This South Essex landscape is very familiar, as it’s only a handful of miles down the road, so it was fascinating to see it captured on film in all its industrial, run-down unloveliness. The characters portrayed here are all too recognisable, too, as is the poverty (emotional and financial) of their lives.
Katie Jarvis does a believable turn as Mia, isolated from her friends after a teen spat, awaiting a place at a pupil referral unit, yet she’s also dedicated to dancing (alone in an empty flat), impulsive and recklessly brave. She forms a love-hate attraction to her mother’s latest boyfriend, that you just know won’t end well – and a gentle friendship with one of the local travellers, that gives the film its slightly ironic twist of optimism.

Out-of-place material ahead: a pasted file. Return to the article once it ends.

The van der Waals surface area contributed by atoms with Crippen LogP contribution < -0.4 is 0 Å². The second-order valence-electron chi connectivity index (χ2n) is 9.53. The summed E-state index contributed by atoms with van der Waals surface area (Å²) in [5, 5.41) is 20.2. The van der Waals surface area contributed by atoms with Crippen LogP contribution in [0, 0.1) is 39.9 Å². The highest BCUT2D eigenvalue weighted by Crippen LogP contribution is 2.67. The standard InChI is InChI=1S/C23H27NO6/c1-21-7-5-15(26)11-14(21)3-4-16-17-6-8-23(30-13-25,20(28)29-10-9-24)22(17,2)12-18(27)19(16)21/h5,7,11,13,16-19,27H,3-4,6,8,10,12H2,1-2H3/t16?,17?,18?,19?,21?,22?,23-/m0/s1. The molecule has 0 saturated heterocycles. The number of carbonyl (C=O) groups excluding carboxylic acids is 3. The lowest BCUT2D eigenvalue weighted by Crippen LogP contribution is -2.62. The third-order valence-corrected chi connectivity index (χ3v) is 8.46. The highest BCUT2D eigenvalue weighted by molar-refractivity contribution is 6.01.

Local colour aside, this clearly wasn’t going to be a bundle of laughs and, although the story didn’t quite turn into the misery of abuse that I’d dreaded at one point and there were some lighter moments, it was mostly pretty grim. Nonetheless, it does capture something very recognisable and real about this bleak environment that will suck the life out of those who don’t have the courage or ability to try to escape it.
Great short film on the DVD – Wasp – which is well worth watching too.